For mature fields with high increasing water cut, gas hydrate is a serious problem because hydrate inhibition with thermodynamic inhibitors, such as methanol and glycols, often become economically and logistically unpractical.

The potential of transporting hydrate particles using anti-agglomerant (AA) in high water cuts systems could be an attractive alternative to the traditional approaches. AAs have long been considered for improving transportability of hydrate slurry flow in pipelines. Although many pilot tests and a few field tests have been conducted, the economics of AA injection have rarely been favourable. Most AA studies focused on the injection of AAs at concentrations higher than 1% to create transportable hydrate slurry. The operational cost of such a process can be only favourable if water cut is very low and oil prices are high.

From the economic point of view, it would be more profitable to decrease as much as possible the AA concentration, in particular in high water cut systems. Low AA concentration restriction is expected to benefit not only the economical viability of the oil and gas production but also minimize the potential environmental impact of the AAs.

In this communication, systematic experiments were conducted to determine the effect of AA on apparent viscosity of water/oil/hydrate mixture at different AA concentrations ranging from 0.15 to 2% (w/w) of aqueous phase. The water cut in the emulsion was varied from 60% to 80%. Hydrate formation was controlled, by injecting gas, until apparent viscosity of hydrate slurry increased sharply at a certain hydrate volume fraction.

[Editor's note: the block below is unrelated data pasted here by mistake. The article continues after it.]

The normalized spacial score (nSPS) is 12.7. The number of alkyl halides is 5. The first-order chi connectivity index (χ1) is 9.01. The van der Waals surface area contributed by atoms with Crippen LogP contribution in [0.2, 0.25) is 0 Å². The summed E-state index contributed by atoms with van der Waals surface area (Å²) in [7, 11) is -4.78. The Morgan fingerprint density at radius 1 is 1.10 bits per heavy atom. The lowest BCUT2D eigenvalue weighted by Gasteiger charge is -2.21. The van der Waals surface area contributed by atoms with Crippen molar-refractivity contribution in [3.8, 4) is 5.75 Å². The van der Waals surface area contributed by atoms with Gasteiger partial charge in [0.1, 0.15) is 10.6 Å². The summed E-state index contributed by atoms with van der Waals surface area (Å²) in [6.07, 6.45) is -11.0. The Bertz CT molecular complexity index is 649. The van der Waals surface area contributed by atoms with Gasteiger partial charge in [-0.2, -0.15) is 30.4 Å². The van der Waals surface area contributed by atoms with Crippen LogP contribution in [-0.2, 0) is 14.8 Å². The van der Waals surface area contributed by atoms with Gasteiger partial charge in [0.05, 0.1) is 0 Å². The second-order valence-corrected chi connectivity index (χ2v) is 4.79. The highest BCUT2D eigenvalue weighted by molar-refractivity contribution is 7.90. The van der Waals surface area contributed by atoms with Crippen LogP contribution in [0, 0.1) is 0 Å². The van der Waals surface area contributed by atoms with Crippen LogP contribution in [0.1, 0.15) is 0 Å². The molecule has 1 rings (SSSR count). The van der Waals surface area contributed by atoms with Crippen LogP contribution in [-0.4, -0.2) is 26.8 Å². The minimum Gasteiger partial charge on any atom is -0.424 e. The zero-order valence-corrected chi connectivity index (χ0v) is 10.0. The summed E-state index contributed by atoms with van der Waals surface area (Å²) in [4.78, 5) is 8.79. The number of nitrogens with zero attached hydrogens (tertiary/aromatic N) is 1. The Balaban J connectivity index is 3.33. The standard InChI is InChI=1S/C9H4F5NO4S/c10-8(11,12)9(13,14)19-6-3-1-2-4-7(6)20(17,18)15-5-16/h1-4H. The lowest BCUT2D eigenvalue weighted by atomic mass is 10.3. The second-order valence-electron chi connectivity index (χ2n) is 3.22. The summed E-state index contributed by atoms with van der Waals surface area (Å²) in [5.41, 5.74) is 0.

The results based on the systems and AA tested show that rheology of hydrate slurry strongly depends on the AA concentration, type of emulsion before hydrate formation and the nature of the liquid hydrocarbon phase. It was also concluded that hydrate transportability depends on the amount of hydrates in the system (not the water cut as generally believed). Therefore, for high water-cut systems where gas is the limiting reactant, it is possible to form transportable hydrate slurries at much lower AA concentrations. This could result in economical application of AA in high water cut systems.


Hydrates are ice-like solids that could form whenever water molecules come into contact with a hydrate forming compound (usually present in gas or live oil phases) at suitable combinations of temperature and pressure (Sloan and Koh, 2008). These solids may form in production equipment and/or pipelines and may form a blockage, obstructing the production facilities. Preventing gas hydrate blockage is a major challenge for flow assurance in oil and gas production and transportation.

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